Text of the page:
• Project oversight: Assign project and decision owners from your permanent team to ensure continuity and end-to-end responsibility for critical work.
  • Team cohesion: As the percentage of your workforce made up of permanent employees decreases, the importance of effective collaboration among them intensifies. They must connect, establish strong team bonds and leverage collaborative time efficiently. Take an intentional approach to bring teams together in the office—to establish trust with each other, discover new insights or to influence decisions—but still allow flexibility to work remotely for heads-down tasks.5

 

4. How are you taking care of your independent workers?

As independent workers become a larger part of our workforce, we must also understand and serve their unique needs. We can't expect to have a transactional relationship with independent workers and still realize the full benefit of their contribution. 

How are you building a value proposition for your independent workers? For example, most companies exclude independent workers from their employee surveys and other listening programs. Wouldn't you want to understand the engagement and well-being of your entire workforce? Also, consider including your independent workers in your development and onboarding programs. These changes help foster a better sense of teams and belonging while enabling your fractional workforce to be more productive on the job.

But most importantly, we need to rethink how we provide benefits to this population. Access to affordable health care, health insurance and child care remain significant barriers to well-being among independent workers. McKinsey found that about half of permanent workers receive health insurance from their employers, while only 32 percent of independent workers do. As an HR community, we can bridge this gap and care for our entire workforce.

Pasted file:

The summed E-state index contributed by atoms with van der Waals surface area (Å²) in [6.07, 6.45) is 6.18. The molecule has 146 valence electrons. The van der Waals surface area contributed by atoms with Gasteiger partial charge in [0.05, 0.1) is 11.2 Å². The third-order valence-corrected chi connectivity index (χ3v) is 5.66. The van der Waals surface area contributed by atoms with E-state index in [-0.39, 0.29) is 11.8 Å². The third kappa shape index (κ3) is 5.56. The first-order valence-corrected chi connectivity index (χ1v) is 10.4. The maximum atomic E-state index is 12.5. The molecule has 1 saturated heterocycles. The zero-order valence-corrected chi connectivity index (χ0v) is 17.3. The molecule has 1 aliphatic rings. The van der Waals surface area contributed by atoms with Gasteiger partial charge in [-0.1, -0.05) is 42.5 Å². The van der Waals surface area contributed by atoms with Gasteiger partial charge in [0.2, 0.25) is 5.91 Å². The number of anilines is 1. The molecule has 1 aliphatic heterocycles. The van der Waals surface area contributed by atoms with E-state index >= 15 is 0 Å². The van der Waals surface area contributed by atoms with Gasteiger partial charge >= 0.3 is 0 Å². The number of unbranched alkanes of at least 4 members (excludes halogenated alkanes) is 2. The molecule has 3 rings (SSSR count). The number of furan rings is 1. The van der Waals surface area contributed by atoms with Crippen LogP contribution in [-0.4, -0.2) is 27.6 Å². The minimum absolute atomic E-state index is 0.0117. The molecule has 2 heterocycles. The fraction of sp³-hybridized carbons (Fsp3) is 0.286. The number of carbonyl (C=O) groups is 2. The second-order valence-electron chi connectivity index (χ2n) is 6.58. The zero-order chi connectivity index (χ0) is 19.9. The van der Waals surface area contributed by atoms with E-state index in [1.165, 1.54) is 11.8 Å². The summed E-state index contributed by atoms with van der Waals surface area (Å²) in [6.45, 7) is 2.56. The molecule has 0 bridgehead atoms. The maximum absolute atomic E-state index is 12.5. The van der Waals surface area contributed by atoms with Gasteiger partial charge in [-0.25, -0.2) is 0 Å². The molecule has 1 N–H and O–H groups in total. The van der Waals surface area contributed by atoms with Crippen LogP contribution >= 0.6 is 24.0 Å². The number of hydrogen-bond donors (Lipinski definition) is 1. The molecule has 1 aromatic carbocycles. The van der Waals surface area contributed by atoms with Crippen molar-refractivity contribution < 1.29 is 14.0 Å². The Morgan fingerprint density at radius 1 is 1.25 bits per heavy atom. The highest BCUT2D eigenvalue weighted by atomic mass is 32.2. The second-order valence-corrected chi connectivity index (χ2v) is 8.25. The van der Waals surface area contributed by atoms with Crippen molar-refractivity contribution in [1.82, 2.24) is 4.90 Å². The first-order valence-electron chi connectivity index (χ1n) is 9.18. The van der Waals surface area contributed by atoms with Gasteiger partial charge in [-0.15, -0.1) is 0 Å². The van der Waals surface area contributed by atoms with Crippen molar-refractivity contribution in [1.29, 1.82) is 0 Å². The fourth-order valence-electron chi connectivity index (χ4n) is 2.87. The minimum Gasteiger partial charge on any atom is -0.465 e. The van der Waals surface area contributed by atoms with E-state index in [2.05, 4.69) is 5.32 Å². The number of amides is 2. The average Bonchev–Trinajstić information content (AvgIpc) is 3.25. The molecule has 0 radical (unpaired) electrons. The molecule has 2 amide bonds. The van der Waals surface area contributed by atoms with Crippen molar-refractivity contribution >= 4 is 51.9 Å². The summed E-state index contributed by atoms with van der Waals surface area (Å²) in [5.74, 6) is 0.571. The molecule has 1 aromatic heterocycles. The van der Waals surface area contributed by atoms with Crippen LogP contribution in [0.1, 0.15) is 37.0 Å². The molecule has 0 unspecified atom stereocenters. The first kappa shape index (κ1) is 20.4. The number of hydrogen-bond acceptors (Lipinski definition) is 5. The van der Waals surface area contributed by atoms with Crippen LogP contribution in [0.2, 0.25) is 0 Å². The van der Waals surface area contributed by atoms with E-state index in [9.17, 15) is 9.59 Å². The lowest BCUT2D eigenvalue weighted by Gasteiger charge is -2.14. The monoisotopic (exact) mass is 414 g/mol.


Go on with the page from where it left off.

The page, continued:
In conclusion, companies have woken up to the value of independent workers. The immediate access to skills, increased agility and lower labor cost they provide can deliver a distinct competitive advantage. But while independent workers are a growing share of the workforce, most leaders need an intentional strategy for leveraging fractional work to support their business goals and integrate independent workers into their organizations.

While employee experience seems to be top of mind for so many leaders, we rarely measure or manage the experience of our independent workers, nor do we account for how their work is affecting our permanent teams. We can't continue ignoring independent workers' experiences and their input. To realize the full benefit of their contributions, we must adjust our talent strategies to give our permanent employees the increased support they need while caring for the unique needs of our fractional workers. 


RJ Milnor is the founder and CEO of People Analytics Partners, a marketplace that connects companies with experts in people analytics and workplace tech for fractional assignments. He previously led the global people analytics and workforce planning functions at Uber, McKesson and Chevron.


SOURCES

  1. Freelance, Side Hustles, and Gigs: Many More Americans Have Become Independent Workers, McKinsey & Company, 2022.
  2. Artificial Intelligence Streamlines Contingent Workforce Management Decision-Making, The Future of Work Exchange, 2023. 
  3. The Alternative Workforce: Not So Alternative Anymore, People + Strategy and Josh Bersin, 2019.
  4. People Analytics Isn't as Hard as You Think—Nielsen Proves Why, LinkedIn Talent Blog, 2017.
  5. The Adaptive Hybrid: Innovation with Virtual WorkManagement and Business Review, 2022.